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Losing your driving licence can be devastating and while you know you were in the wrong to break the speed limit, your life, and that of your family, may be severely affected if you can’t drive for a period of time. If you aren’t fighting the conviction, you need to look at ways to lessen the punishment and pleading exceptional hardship is one way.

A word of warning

There are many exceptional hardship letter templates online and you may think this is a better alternative to engaging a lawyer. However, you need expert help here, not someone else’s work! Avoid templates and concentrate on your offence and circumstances – you need to be able to answer questions in court about you, not someone else.

Be prepared

If you and your lawyers decide to plead exceptional hardship then you need to be prepared because you’ll be questioned in court.

You’ll have to answer questions from the prosecution, especially if you’re arguing that you’ll lose your job if you can’t get to work. Prosecutors will ask if you could use public transport or a cab instead, if someone else could drive you and your family about, if your company could engage a driver for you and if you’ll definitely lose your job if you’re disqualified.

You’ll need written proof of evidence here, as this is more effective than spoken testimony in court. Your proof should be factual and to the point, with no emotional phrases or profuse apologies. The sentences should be short – bullet points are useful. They should also be true and accurate.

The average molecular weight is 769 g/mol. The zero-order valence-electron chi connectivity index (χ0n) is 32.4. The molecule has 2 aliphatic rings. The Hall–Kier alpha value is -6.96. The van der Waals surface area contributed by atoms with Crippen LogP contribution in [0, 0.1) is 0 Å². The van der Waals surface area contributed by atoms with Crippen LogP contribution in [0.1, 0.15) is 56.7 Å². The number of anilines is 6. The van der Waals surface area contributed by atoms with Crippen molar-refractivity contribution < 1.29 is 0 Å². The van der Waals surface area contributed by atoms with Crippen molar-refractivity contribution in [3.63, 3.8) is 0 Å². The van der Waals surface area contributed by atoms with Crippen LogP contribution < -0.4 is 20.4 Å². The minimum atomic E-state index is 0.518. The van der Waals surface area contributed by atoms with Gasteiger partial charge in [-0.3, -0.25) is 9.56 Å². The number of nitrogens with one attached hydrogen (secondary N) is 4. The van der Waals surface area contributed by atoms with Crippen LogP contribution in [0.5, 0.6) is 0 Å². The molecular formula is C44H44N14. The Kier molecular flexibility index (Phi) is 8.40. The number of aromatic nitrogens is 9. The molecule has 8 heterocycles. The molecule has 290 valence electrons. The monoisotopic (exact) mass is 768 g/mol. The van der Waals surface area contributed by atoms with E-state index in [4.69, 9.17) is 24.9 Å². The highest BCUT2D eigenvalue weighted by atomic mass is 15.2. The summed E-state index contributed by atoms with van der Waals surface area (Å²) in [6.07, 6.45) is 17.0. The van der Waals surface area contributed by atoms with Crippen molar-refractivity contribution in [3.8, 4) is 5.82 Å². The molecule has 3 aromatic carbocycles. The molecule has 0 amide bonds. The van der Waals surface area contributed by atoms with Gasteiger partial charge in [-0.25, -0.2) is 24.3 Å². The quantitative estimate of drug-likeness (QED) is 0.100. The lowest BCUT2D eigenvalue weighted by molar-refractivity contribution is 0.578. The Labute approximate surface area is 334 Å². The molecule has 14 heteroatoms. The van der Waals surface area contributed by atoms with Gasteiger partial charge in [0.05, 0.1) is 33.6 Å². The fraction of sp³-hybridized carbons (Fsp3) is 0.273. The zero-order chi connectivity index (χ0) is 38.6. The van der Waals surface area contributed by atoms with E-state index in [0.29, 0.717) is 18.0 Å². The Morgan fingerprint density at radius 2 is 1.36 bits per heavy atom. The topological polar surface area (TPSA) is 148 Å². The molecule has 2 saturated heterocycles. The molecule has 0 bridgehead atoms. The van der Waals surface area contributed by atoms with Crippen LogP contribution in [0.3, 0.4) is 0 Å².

Good examples of grounds for exceptional hardship include:

  • job loss;
  • inability to pay bills and mortgage as a result of job loss;
  • inability to help or visit vulnerable family members, and
  • the inability to perform community or charity work.

If you can demonstrate that others will suffer as much if not more than you – family members, a sports team, a charity or your company – then the judges are more likely to be sympathetic.

Is losing your job serious enough?

Sometimes, job loss alone isn’t enough. If you’re 30, live in a well-served city and work in a niche field, then you’ll probably find it easy to get another job, licence or not. If you’re 55 and have dozens of youngsters snapping at your heels, not so much.

Avoid generalities

Yes, doing the shopping will be a bit harder; no, you won’t be able to jump in the car for an impromptu beach day. You’re being punished, remember! Focus on concrete impacts and don’t list a lot of smaller negatives – the big ones should speak for themselves and they’ll be the only ones taken seriously.

Never be tempted to lie or exaggerate

This is why cross-examination was invented!

Gather your evidence

You need documentary evidence, so discuss with your lawyer what you can gather and how to present it. Evidence of this kind can win or lose cases, so spend time on it.

Letters from third parties are important – from your employer, your vulnerable mother, your spouse and any community organisations or charities that you volunteer for – if they can demonstrate that losing you as a driver will have a negative impact, then they’ll help a lot. Letters often work better than actual witnesses as they don’t forget things or fold under cross-examination.


Avoid mention of your charity work; let the letter from the charity itself do the talking, otherwise you can come across as manipulative.

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